Hibiscus Plant Care


Yellow Leaves ~ Is it Chlorosis?

'Chlorotic Hibiscus Leaves'
What is Chlorosis?

The green we see in the leaves and stems of plants is a green pigment called "chlorophyll." Chlorophyll is much more than a pretty color. It is the essential substance that a plant uses to produce food and energy from sunlight, fertilizing nutrients, and water. When all of a plant's leaves begin to lose their green color, this means they are losing their chlorophyll, or the ability to produce food and energy for growth and flowering. "Chlorosis" is a special situation where plants have some kind of condition, such as a disease or nutritional deficiency, that causes them to produce less chlorophyll than normal.

How Can I Tell Chlorosis from other Causes of Yellow Leaves?

For our purposes, chlorotic leaves on hibiscus are those that turn yellow but do not fall off right away. Most other causes of yellow leaves result in the leaf falling off shortly after it turns yellow (spider mites, normal replacement of aging leaves with new leaves, extreme weather conditions, etc). When hibiscus leaves become chlorotic, they usually turn yellow between the veins that are visible on the leaf, while the veins themselves remain green. This gives a more mottled impression than a leaf which quickly turns yellow all over and then falls off. Chlorotic leaves will eventually turn brown along their edges, then the whole leaf may yellow and fall off, but this is a very slow process.

What Causes Leaf Chlorosis?

There are many possible causes of chlorosis. These are the causes we most commonly see:

What Do I Do about Chlorosis?

First, determine the cause of your plant's chlorosis.

Chlorosis at the tips of branches in the youngest leaves
is usually caused by a deficiency of iron
Apply the appropriate treatment to fix the problem.

How Do I Correct for Mineral Deficiencies?

Treatment involves making more iron or magnesium available to the plant. Both are used by the hibiscus to make chlorophyll, which is what makes the leaves green.

Iron Chelate made with FeEDDHA
Both iron chelate and magnesium sulfate can be found in many nursery supply stores, but be careful when you look for them. Only iron chelates made with FeEDDHA are effective in all kinds of soil and potting mix. For your convenience, we have both these products in their optimum form for hibiscus available now in our HVH Online Store. Specific directions are included with the products about amounts to use and how to apply them.

What If These Treatments Don't Work?

Magnesium Sulfate
1. Check the pH of the Soil: Testing soil pH accurately is actually a rather difficult task, best done by a lab experienced in doing so. You can check with the agriculture extension office in your county to see if they will check the pH for you, or we can recommend a lab where you can send a soil sample. Alternatively, you can purchase a pH meter, but be aware that the cheapest ones are notoriously inaccurate, and even the reliable ones require regular maintenance and the knowledge of how to use them properly.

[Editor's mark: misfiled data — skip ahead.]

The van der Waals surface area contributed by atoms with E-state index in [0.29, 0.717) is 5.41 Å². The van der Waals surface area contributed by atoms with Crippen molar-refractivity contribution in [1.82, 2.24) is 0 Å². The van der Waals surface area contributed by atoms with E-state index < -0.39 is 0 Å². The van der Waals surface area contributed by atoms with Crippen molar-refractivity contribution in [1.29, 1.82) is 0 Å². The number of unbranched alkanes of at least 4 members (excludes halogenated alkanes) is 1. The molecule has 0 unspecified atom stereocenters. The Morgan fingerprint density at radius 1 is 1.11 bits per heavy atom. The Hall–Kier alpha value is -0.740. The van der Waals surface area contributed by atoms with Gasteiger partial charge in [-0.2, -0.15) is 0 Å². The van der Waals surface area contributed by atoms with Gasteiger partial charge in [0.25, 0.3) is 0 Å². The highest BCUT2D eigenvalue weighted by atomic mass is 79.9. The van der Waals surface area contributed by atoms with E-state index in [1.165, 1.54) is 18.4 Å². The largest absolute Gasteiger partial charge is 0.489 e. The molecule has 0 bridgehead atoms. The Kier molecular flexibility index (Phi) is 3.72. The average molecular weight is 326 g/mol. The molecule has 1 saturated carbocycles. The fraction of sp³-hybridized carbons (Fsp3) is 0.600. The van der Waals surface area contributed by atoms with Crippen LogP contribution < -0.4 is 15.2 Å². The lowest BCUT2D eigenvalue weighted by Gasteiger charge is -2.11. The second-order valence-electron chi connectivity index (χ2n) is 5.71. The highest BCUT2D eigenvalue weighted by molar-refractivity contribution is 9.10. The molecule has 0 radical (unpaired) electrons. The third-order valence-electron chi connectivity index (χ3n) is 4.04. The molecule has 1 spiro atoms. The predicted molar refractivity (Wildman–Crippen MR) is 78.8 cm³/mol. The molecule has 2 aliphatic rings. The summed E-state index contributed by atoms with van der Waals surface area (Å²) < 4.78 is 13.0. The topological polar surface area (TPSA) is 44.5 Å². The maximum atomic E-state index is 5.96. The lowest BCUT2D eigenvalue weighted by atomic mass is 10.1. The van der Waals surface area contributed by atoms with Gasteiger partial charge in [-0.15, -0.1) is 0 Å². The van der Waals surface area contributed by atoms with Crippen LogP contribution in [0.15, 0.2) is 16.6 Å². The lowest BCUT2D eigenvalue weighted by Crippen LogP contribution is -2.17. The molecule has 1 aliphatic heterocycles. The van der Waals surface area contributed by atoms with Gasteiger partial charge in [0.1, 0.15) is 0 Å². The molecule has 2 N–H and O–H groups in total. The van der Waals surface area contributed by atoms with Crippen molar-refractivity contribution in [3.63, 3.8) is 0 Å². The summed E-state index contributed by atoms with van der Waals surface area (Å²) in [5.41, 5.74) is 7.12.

2. If the pH of your Soil or Potting Mix is above 7.2, Treat to Lower the pH : The classic way to lower pH of soil or potting mix is to mix elemental sulfur and iron sulfate (ferrous sulfate) into it. This provides a long lasting fix for the problem and should eliminate iron-based chlorosis for 2 years or longer. The recommendation is to mix the two minerals together, half and half, then introduce them into the soil before watering them in. This lowers the pH and adds iron to the soil. Results are slower to see, but longer lasting and a more complete fix for the problem.

Lab Work - Is It Useful?

An agricultural lab will do a complete soil analysis for you that will reveal the amount of all the important nutrients contained in your soil, as well as the pH. A soil analysis usually costs less than $100 and can be helpful if you are not confident about the quality of the soil you are planting in. Another useful test that you can have done at the same time is a water analysis for agricultural purposes. This will tell you the water pH and the amount of minerals in your water. The most complete picture of the growing situation can be obtained by sending some leaf samples to the lab where they will be analyzed to see if all the needed minerals are present in the leaf. This is how large commercial operations keep their plants growing on schedule, and obtaining this information can also be useful to the home gardener.

OK, so this sounds like a lot of trouble and expense to go to! We agree! We only recommend lab analyisis of soil, water, or plant leaves for those with stubborn chlorosis problems, or for those with enough money, time, and interest to make the experience of working with an agriculture lab enjoyable.